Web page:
Understanding the financial system with ecological models
STORY BY Artem Kaznatcheev
Published: June 11, 2013
The brand new Centre for Networks and Collective Behaviour at the University of Bath offers a new lens through which to view the financial crisis. In the inaugural meeting on Uncertainty in Interaction Networks, you can learn how ecological models can help us better regular the financial system.
Physics and mathematics; ecology and epidemiology; and economics and finance; -- you'd expect experts in these fields to be at opposite corners of your university campus. But at Meton College, all six fields intersect at Professor Robert M. May, Lord May of Oxford. Trained as a theoretical physicst (PhD 1959, University of Sydney),, in 1971 he transitioned to ecology and helped transform the field from shunning equations to a vibrant community on observation, experiments, and mathematical models. Guided by foundational questions in the field, he explored the discrete logistic map to co-founded and popularize chaos theory. In 2008 he ipivoted yet again by harnessing his knowledge of ecology and epidemiology to study the financial ecosystem.
In ecology, early research on fisheries fixated on single species. The financial equivalent is a bank worrying only about only its own risk-management strategy. However, fishes are intertconnected in an ecological network and the external stresses fish species experiences are not independent, something like a change in local currents or graduale global increase in temperature effects all species at once. Analogously, banks are connected through an inter-bank loan network and the sudden devaluation of an external asset class -- like the housing market in 2008 -- affects many banks at once. As over-consumption depleted fisheries in spire of ecologists’ predictions, the researchers realized that they must switch to a holistic view; they switched their attention to the whole ecological network and examined how the structure of species’ interactions aids or hampers the survival of the ecosystem. The regulator's dilemma in financial systems must be viewed through the same lens by using network science to manage systemic risk.
In the case of a financial crisis, ideas from epidemiology can help to contain it. As one individual becomes sick, he has the risk of passing on that illness to his social contacts. In finance, if a bank fails then the loans it defaulted on can cause its lenders to fail and propagate through the loan network. Unlike engineered networks like electrical grids, an epidemiologist does not have control over how humans interact with each other -- she can’t design our social network. Instead, she has to deter the disease through selective immunization or by encouraging individual behavior that might or might not be adopted. Similarly, central banks cannot tell all other banks who to loan to, instead they must target specific banks for intervention (say through bail-out) or by implementing policies that individual banks might or might not follow (depending on how these align with their interests). The financial regulator can view bank failure as a contagion and adapt ideas from public health.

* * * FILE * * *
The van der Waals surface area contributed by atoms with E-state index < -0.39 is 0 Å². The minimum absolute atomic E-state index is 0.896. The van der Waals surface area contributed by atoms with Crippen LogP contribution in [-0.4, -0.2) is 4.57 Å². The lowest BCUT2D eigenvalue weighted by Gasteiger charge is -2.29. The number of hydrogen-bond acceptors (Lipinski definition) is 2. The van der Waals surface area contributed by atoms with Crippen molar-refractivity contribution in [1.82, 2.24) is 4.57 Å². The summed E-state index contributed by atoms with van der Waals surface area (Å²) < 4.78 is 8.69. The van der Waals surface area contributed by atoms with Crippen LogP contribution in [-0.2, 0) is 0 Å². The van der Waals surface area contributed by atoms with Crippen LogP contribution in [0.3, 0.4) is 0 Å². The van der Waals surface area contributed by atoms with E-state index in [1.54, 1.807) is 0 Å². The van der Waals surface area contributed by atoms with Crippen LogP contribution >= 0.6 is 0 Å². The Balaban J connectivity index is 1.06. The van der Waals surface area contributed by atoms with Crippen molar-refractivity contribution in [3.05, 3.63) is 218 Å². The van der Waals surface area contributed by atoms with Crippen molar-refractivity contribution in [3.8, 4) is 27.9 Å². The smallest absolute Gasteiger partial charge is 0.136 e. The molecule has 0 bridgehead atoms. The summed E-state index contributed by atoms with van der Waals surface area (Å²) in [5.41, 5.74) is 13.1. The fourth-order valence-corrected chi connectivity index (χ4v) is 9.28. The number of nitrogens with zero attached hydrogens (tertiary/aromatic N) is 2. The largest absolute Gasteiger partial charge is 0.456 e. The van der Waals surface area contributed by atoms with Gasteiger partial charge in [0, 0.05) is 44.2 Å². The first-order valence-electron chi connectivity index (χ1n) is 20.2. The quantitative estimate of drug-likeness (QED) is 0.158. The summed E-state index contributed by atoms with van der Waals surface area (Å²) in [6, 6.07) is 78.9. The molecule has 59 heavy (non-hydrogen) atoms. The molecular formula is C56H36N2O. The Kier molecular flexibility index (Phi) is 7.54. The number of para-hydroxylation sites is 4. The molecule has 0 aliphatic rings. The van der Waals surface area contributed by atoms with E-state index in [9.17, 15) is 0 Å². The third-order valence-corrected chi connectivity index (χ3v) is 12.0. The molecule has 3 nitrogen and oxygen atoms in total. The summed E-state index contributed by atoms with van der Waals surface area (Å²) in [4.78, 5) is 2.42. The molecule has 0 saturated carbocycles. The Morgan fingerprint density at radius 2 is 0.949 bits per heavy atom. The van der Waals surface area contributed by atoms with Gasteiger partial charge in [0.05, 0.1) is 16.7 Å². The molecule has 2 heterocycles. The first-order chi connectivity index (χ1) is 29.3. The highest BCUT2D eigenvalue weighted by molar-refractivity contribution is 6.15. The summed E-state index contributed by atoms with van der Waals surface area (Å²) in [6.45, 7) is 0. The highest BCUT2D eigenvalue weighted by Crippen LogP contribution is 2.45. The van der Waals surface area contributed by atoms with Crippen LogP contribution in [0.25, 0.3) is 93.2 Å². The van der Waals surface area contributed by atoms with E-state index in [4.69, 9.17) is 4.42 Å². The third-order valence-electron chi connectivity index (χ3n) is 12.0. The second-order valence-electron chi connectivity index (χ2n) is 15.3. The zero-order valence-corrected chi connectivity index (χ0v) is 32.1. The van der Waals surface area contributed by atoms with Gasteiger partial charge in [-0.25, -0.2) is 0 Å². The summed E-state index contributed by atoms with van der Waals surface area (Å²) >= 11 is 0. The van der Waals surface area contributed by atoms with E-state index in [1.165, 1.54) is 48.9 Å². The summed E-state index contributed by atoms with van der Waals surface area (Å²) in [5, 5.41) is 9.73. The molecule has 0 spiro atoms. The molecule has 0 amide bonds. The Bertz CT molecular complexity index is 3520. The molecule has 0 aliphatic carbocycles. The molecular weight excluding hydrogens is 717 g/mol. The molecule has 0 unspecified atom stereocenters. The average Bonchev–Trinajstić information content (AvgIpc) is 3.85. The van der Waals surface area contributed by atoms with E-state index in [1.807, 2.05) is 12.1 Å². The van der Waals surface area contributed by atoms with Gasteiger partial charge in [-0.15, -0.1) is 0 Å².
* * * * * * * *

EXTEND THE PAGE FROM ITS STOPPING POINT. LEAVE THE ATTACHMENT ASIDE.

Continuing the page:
The nest part of network science is that these commonalities can be made precise by applied mathematics and computer science. May and colleagues do this by applying tools from theoretical ecology to build analytic models of financial systems. Best of all, the cross-fertilization is not one-sided; in exchange for mathematical tools, finance provides ecology with a wealth of data. The Federal Reserve Bank of New York can look at the interaction of 9500 banks with a total of 700000 transfers to reveal the topology of inter-bank payment flows -- ecologists can only dream of such detailed data on which to test their theories.
To avoid interdisciplinitis in such a melding of fields, it is important to foster communication between scientists in all six (and many more) of the disciplines that make up network science. The University of Bath is doing this by launching the Centre for Networks and Collective Behaviour with an inaugural two day meeting about Uncertainty in Interaction Networks on June 12th and 13th. If you are near Bath, UK then I recommend attending. While you're there, you can learn much more about the connections between network sciences and finance by listening to the two keynots by Robert May on "Complexity, Uncertainty, and Consequent Fragility in Financial Networks" and Sheri Markose on "Financial Networks, Contagion and Systemic Risk". I wish I could attend as well, but there's no overnight bus across the Atlantic.
This post is partially based on my earlier article: "Mathematical models in finance and ecology"; follow the link for a more thorough overview.
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